Trumbull Crackpot Councilman Trashes Bridgeport, Musto Responds

I wonder if Republican Town Councilman Chad Ciocci had his head up his butt when he recently puked up inflammatory remarks about Bridgeport regarding the building of a regional magnet school. Ciocci made the remarks before Bridgeport and Trumbull officials came to an apparent agreement for a border change to place the school in Bridgeport. From Ciocci:

On a related note, I urge everyone who is enticed by the idea that some Trumbull students will be able to attend this school to think twice. It strikes me that if this school is built that we will have sacrificed a neighborhood in the name of giving a handful of Trumbull students an inadequate education when they could receive a more than reputable one at our own high school. Remember, regardless of the fact that this school will be located in Trumbull, students will be receiving a Bridgeport education. Parents, would you send your child to any of Bridgeport’s other high schools? Of course not! That this school will be new and beautiful does not negate the fact that it will be run by Bridgeport’s failed board of education.

This high school is bad for its Trumbull neighborhood, bad for Trumbull students and just plain bad for Trumbull.

Democratic State Senator Anthony Musto who represents Bridgeport, Trumbull and Monroe, responds:

“Councilman Ciocci’s essay comes very close to a blanket condemnation of the city of Bridgeport, its education system, and its residents. This letter is insulting, shortsighted, and generally alarmist, and should be repudiated by Trumbull’s administration as such. What Councilman Ciocci is really saying is that this particular school undermines a neighborhood, and it leaves you asking what the councilman is getting at. Is it that Bridgeport students would be attending the school? If so, Councilman Ciocci should be specific about his objections.”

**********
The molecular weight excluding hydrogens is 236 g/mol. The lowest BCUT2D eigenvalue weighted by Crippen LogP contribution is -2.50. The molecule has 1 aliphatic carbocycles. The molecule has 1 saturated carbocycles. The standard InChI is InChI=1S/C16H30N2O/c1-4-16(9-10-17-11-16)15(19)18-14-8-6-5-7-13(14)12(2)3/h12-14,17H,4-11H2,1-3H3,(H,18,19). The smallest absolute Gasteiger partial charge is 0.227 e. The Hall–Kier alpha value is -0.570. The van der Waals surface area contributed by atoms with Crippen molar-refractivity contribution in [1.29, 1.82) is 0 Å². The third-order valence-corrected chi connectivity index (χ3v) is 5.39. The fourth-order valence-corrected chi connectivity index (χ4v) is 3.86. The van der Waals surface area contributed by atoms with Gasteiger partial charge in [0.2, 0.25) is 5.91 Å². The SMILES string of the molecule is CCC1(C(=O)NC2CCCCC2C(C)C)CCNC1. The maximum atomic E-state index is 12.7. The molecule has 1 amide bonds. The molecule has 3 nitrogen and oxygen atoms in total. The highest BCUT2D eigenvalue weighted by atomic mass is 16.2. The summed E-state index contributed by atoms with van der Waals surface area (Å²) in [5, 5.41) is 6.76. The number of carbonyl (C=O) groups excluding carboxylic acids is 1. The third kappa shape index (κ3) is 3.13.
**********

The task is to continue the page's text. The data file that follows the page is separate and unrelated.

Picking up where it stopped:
Good for Anthony Musto!

Was Ciocci on crack when he frothed so eloquently against the city? In doing so he trashes every Bridgeport student and the thousands of success stories. He can trash the Bridgeport BOE all he wants. In fact, if the state of Connecticut wants to run the city school system, be my guest. But to castigate a regional school attended by Bridgeport students a failure reinforces suburban myopia against the city. Bridgeport’s regional aquaculture school is a success story.

More than any other suburb, Trumbull relies on the services of Bridgeport. When Ciocci gets sick will he go to Trumbull Hospital? When his domestic trash is picked up does it end up at a Trumbull land fill? When he takes a dump in the morning is it processed at Trumbull’s sewage treatment plant? If he ever becomes homeless will he end up at a Trumbull homeless shelter? When he must register his vehicle will he go to the Trumbull DMV?